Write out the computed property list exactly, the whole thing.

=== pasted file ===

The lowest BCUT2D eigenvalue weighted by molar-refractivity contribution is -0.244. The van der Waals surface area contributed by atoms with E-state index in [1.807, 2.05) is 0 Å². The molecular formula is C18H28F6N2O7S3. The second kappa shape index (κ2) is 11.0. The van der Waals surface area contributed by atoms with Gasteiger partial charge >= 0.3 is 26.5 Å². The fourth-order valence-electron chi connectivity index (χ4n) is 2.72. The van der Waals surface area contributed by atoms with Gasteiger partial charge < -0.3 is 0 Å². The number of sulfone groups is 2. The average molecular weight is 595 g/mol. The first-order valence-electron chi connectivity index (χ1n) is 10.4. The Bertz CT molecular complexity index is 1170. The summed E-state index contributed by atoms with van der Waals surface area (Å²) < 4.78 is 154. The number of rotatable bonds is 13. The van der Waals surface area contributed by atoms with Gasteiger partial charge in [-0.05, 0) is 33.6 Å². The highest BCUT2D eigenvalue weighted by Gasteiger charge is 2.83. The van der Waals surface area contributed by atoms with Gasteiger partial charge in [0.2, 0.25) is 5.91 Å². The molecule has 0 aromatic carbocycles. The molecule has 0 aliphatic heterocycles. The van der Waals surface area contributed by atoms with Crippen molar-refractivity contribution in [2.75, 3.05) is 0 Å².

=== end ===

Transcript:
The lowest BCUT2D eigenvalue weighted by molar-refractivity contribution is -0.244. The van der Waals surface area contributed by atoms with E-state index in [1.807, 2.05) is 0 Å². The molecular formula is C18H28F6N2O7S3. The second kappa shape index (κ2) is 11.0. The van der Waals surface area contributed by atoms with Gasteiger partial charge >= 0.3 is 26.5 Å². The fourth-order valence-electron chi connectivity index (χ4n) is 2.72. The van der Waals surface area contributed by atoms with Gasteiger partial charge < -0.3 is 0 Å². The number of sulfone groups is 2. The average molecular weight is 595 g/mol. The first-order valence-electron chi connectivity index (χ1n) is 10.4. The Bertz CT molecular complexity index is 1170. The summed E-state index contributed by atoms with van der Waals surface area (Å²) < 4.78 is 154. The number of rotatable bonds is 13. The van der Waals surface area contributed by atoms with Gasteiger partial charge in [-0.05, 0) is 33.6 Å². The highest BCUT2D eigenvalue weighted by Gasteiger charge is 2.83. The van der Waals surface area contributed by atoms with Gasteiger partial charge in [0.2, 0.25) is 5.91 Å². The molecule has 0 aromatic carbocycles. The molecule has 0 aliphatic heterocycles. The van der Waals surface area contributed by atoms with Crippen molar-refractivity contribution in [2.75, 3.05) is 0 Å².